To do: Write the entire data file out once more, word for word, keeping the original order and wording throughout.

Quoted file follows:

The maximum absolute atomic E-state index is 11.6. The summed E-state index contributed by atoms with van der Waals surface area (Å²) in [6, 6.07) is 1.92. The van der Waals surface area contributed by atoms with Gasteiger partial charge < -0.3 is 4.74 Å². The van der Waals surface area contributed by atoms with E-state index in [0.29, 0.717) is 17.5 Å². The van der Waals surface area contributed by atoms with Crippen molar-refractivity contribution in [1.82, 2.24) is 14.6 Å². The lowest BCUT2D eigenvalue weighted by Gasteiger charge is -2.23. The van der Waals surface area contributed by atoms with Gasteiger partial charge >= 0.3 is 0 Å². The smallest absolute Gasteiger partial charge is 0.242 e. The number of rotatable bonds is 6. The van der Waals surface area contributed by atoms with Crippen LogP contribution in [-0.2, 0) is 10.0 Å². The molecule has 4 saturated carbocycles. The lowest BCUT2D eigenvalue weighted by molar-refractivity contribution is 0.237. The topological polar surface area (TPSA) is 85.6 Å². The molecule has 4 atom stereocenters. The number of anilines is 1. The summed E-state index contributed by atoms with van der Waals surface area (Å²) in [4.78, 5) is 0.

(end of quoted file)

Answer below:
The maximum absolute atomic E-state index is 11.6. The summed E-state index contributed by atoms with van der Waals surface area (Å²) in [6, 6.07) is 1.92. The van der Waals surface area contributed by atoms with Gasteiger partial charge < -0.3 is 4.74 Å². The van der Waals surface area contributed by atoms with E-state index in [0.29, 0.717) is 17.5 Å². The van der Waals surface area contributed by atoms with Crippen molar-refractivity contribution in [1.82, 2.24) is 14.6 Å². The lowest BCUT2D eigenvalue weighted by Gasteiger charge is -2.23. The van der Waals surface area contributed by atoms with Gasteiger partial charge >= 0.3 is 0 Å². The smallest absolute Gasteiger partial charge is 0.242 e. The number of rotatable bonds is 6. The van der Waals surface area contributed by atoms with Crippen LogP contribution in [-0.2, 0) is 10.0 Å². The molecule has 4 saturated carbocycles. The lowest BCUT2D eigenvalue weighted by molar-refractivity contribution is 0.237. The topological polar surface area (TPSA) is 85.6 Å². The molecule has 4 atom stereocenters. The number of anilines is 1. The summed E-state index contributed by atoms with van der Waals surface area (Å²) in [4.78, 5) is 0.